So if you are looking for a decent PSU for a Intel 478 system, you may have a problem. In the end I was forced to get one of those cheap PSU’s that case manufacturers supply with cases – which conveniently has a -5v rail but is unremarkable in every other way aside from probably its inefficiency.

Error: “The procedure entry point UnmapAndCloseFile could not be located in the dynamic link library SETUPAPI.dll” when attempting to run RIPrep.exe on Windows XP or Windows Server 2003

System Requirements:

  • Windows XP Professional, SP2, SP3
  • Windows Server 2003 SP1, SP2

The Problem:

When you attempt to run the Remote Installation Service (RIS) image preparation tool (RiPrep.exe) on a Windows XP or Windows Server 2003 system with the latest service pack you receive the following error message.

riprep.exe – Entry Point Not Found
The procedure entry point UnmapAndCloseFile could not be located in the dynamic link library SETUPAPI.dll

Error: "The procedure entry point UnmapAndCloseFile could not be located in the dynamic link library SETUPAPI.dll"

This error is generated despite having the latest build of RIPrep.exe from Windows 2000 Server SP4 – 5.0.2195.6685 at the time of writing. If you do not have this build of RIPrep you should obtain the current version from Service Pack 4 and update your RIS host to SP4 before continuing.

More Information:

Microsoft’s XP SP2 secure code initiative and several years worth of code development has seen some fundamental changes in the standard setup api used on XP and Server 2003 systems. The problem is caused quite obviously by the lack of the entry point UnmapAndCloseFile in the setupapi.dll.

The Fix

Very simply, you need to give riprep.exe access to a version of the dll with that entry point.

  1. Go to your Windows 2000 Remote Installation Server (ensure that it is SP4)
  2. Navigate to %SystemRoot%\System32
  3. Copy the file setupapi.dll into the <RISPath>\Admin\i386 folder
    e.g. E:\RemoteInstall\Admin\i386
  4. setupapi.dll from Windows 2000 SP4 (version 5.0.2195.6622 as of writing) will now be next to the riprep.exe
    SetupAPI.dll version info
  5. When you run RIPrep from the \\<server>\REMINST\Admin\i386 folder, the version of setupapi.dll in this folder will be used as a higher precedent to the version in the Windows XP or Windows Server 2003 %SystemRoot%\System32 folder, and RIPrep will be able to load correctly.

Cannot install the integrated audio AC97′ hardware from a Asus P4S333 or P4S533 under Windows Vista

System Requirements:

  • Windows Vista SP1
  • Windows Server 2008

The Problem:

So, you get fed-up of trying to get PCI sound cards working under Vista and opted for the integrated sound CPU clogging solution?! I don’t blame you.

The P4S333 may be old kit, but it’s a solid motherboard, very much Vista capable with the right upper end P4 and enough RAM, particularly if you flashed the P4S333 with the P4S533’s BIOS to make use of the 533 MHz FSB. The difficulty we have is however in that the C-Media CMI8738 AC97′ chip that the board uses cannot be matched to any of Windows Updates hardware ID’s and Asus, naturally, do not offer a Vista driver.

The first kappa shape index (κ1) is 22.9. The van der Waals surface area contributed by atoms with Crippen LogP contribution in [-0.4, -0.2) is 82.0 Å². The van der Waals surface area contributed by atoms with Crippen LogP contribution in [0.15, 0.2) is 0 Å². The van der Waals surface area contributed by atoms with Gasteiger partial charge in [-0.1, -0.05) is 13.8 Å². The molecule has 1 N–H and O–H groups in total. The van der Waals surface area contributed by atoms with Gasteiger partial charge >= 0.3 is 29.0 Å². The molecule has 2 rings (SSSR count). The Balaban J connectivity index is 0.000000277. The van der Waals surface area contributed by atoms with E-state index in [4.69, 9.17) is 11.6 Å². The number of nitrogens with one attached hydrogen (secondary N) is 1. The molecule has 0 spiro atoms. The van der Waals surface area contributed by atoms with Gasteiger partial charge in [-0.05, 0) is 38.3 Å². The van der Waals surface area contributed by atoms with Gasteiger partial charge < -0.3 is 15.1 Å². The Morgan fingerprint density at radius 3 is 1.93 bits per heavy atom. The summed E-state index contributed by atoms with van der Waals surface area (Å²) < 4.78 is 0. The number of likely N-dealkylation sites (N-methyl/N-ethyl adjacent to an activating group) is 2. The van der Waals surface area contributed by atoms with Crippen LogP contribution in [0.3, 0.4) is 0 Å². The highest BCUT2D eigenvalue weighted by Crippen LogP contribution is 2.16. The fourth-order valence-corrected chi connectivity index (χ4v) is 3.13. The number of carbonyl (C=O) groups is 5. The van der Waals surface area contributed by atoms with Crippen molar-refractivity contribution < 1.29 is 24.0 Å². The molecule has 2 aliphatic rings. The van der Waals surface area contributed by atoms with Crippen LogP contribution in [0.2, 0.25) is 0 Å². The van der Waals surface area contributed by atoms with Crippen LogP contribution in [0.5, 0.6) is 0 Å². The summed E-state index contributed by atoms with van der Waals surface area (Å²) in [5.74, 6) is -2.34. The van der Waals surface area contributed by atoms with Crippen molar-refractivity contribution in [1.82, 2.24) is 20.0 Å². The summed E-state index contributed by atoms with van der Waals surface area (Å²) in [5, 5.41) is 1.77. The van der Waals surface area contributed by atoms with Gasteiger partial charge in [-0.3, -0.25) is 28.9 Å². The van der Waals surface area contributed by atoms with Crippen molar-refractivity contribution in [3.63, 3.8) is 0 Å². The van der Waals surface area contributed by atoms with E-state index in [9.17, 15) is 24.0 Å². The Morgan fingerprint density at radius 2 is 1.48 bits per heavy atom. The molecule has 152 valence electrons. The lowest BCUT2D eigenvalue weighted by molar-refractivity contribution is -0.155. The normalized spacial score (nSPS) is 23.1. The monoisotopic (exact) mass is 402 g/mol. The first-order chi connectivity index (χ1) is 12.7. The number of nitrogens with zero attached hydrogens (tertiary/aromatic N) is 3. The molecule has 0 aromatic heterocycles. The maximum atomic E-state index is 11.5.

More Information:

Thankfully, C-Media do provide generic drivers, and there is a January 2009 driver release for the CMI8738 as of writing. The driver does work once you get it out of the RAR file, however:

  1. The driver does not have the necessary hardware ID to install automatically against the customised chip on the P4S333 / P4S533
  2. The driver is not digitally signed

Despite that, I’ve not seen any problems with it, and despite the CPU connotations, it got rid of irritating buzzing that the Creative Labs Sound Blaster Live! 5.1 was causing with the useless Vista driver set.

The Fix

Very simply, you need to manually install the driver.

  1. Download the latest CMI8738 driver from C-Media (http://www.cmedia.com.tw/). As of writing the driver version was 8.17.33 and it worked a treat
  2. Deflate the RAR into the file system
  3. Open the Control Panel
  4. Open the Device Manager
  5. Find the uninstalled multimedia device in the Other Devices section, right click, Update Driver Software
  6. Click Browse my computer for driver software
  7. Click let me pick from a list of device drivers on my computer
  8. Hit the have disk button
  9. Browse to the path that you inflated the RAR file to, for example if you inflated the RAR file to c:\temp\ you want to browse to the following location:
    c:\temp\PCI-8738-090109-8.17.33(Vista3264-RC-01)\SoftwareDriver\driverNote that if the driver version you are using is newer, then the version in the file name will clearly be different. Ultimately however you are looking to point to the SoftwareDriver\driver folder (there are several INF’s and some CAT files in here)
  10. In the manufacturer list from the available select:
    C-Media
  11. From the Model list select:
    C-Media PCI Audio Device
  12. Click Next
  13. Windows will notify you that the driver has not been digitally signed. You’re going to have to tough this one out I’m afraid and install it.
  14. At that point the audio should just start working.